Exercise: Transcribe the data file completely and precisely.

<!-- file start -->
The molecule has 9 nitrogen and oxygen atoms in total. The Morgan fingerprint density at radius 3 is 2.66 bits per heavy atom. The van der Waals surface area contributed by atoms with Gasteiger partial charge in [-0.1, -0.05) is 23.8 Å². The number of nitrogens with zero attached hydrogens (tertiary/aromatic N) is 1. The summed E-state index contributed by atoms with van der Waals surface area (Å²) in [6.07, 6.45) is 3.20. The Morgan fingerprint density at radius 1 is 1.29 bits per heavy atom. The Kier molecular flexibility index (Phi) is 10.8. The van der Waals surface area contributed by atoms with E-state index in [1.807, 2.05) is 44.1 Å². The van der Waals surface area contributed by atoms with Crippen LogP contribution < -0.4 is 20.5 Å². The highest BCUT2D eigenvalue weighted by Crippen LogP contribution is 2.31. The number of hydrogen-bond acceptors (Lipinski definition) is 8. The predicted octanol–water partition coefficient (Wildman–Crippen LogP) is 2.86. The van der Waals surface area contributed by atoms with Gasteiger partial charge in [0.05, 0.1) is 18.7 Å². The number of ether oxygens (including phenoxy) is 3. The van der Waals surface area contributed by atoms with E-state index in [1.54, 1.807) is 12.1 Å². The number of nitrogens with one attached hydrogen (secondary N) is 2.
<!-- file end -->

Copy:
The molecule has 9 nitrogen and oxygen atoms in total. The Morgan fingerprint density at radius 3 is 2.66 bits per heavy atom. The van der Waals surface area contributed by atoms with Gasteiger partial charge in [-0.1, -0.05) is 23.8 Å². The number of nitrogens with zero attached hydrogens (tertiary/aromatic N) is 1. The summed E-state index contributed by atoms with van der Waals surface area (Å²) in [6.07, 6.45) is 3.20. The Morgan fingerprint density at radius 1 is 1.29 bits per heavy atom. The Kier molecular flexibility index (Phi) is 10.8. The van der Waals surface area contributed by atoms with E-state index in [1.807, 2.05) is 44.1 Å². The van der Waals surface area contributed by atoms with Crippen LogP contribution < -0.4 is 20.5 Å². The highest BCUT2D eigenvalue weighted by Crippen LogP contribution is 2.31. The number of hydrogen-bond acceptors (Lipinski definition) is 8. The predicted octanol–water partition coefficient (Wildman–Crippen LogP) is 2.86. The van der Waals surface area contributed by atoms with Gasteiger partial charge in [0.05, 0.1) is 18.7 Å². The number of ether oxygens (including phenoxy) is 3. The van der Waals surface area contributed by atoms with E-state index in [1.54, 1.807) is 12.1 Å². The number of nitrogens with one attached hydrogen (secondary N) is 2.